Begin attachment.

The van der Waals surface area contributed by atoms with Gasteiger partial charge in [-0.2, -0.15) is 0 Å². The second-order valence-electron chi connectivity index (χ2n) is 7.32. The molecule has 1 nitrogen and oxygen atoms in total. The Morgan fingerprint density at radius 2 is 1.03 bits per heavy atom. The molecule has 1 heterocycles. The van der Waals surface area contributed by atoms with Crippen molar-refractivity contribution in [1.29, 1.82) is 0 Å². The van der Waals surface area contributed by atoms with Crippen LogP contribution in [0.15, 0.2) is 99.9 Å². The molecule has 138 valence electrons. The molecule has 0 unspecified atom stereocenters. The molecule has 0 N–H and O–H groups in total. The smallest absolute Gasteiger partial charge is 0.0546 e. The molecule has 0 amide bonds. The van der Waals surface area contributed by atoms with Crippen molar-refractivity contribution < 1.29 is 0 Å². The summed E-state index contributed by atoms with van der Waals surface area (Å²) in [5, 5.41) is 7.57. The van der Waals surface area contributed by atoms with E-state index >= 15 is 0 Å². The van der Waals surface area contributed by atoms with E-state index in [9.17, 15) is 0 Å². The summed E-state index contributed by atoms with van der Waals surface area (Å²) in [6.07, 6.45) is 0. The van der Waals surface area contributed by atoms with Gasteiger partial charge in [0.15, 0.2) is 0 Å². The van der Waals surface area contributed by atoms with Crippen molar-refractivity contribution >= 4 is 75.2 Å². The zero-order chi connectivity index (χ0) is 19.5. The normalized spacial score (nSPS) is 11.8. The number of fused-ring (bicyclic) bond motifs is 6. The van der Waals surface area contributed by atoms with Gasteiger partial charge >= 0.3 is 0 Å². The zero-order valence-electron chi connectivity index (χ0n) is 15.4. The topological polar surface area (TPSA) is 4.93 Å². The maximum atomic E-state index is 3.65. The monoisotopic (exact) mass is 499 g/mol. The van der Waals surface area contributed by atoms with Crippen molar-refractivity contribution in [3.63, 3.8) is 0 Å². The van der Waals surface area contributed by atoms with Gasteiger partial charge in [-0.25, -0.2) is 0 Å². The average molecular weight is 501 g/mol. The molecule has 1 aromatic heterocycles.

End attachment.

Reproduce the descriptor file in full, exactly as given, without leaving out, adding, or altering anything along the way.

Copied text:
The van der Waals surface area contributed by atoms with Gasteiger partial charge in [-0.2, -0.15) is 0 Å². The second-order valence-electron chi connectivity index (χ2n) is 7.32. The molecule has 1 nitrogen and oxygen atoms in total. The Morgan fingerprint density at radius 2 is 1.03 bits per heavy atom. The molecule has 1 heterocycles. The van der Waals surface area contributed by atoms with Crippen molar-refractivity contribution in [1.29, 1.82) is 0 Å². The van der Waals surface area contributed by atoms with Crippen LogP contribution in [0.15, 0.2) is 99.9 Å². The molecule has 138 valence electrons. The molecule has 0 unspecified atom stereocenters. The molecule has 0 N–H and O–H groups in total. The smallest absolute Gasteiger partial charge is 0.0546 e. The molecule has 0 amide bonds. The van der Waals surface area contributed by atoms with Crippen molar-refractivity contribution < 1.29 is 0 Å². The summed E-state index contributed by atoms with van der Waals surface area (Å²) in [5, 5.41) is 7.57. The van der Waals surface area contributed by atoms with E-state index >= 15 is 0 Å². The van der Waals surface area contributed by atoms with E-state index in [9.17, 15) is 0 Å². The summed E-state index contributed by atoms with van der Waals surface area (Å²) in [6.07, 6.45) is 0. The van der Waals surface area contributed by atoms with Gasteiger partial charge in [0.15, 0.2) is 0 Å². The van der Waals surface area contributed by atoms with Crippen molar-refractivity contribution >= 4 is 75.2 Å². The zero-order chi connectivity index (χ0) is 19.5. The normalized spacial score (nSPS) is 11.8. The number of fused-ring (bicyclic) bond motifs is 6. The van der Waals surface area contributed by atoms with Gasteiger partial charge >= 0.3 is 0 Å². The zero-order valence-electron chi connectivity index (χ0n) is 15.4. The topological polar surface area (TPSA) is 4.93 Å². The maximum atomic E-state index is 3.65. The monoisotopic (exact) mass is 499 g/mol. The van der Waals surface area contributed by atoms with Crippen molar-refractivity contribution in [3.63, 3.8) is 0 Å². The van der Waals surface area contributed by atoms with Gasteiger partial charge in [-0.25, -0.2) is 0 Å². The average molecular weight is 501 g/mol. The molecule has 1 aromatic heterocycles.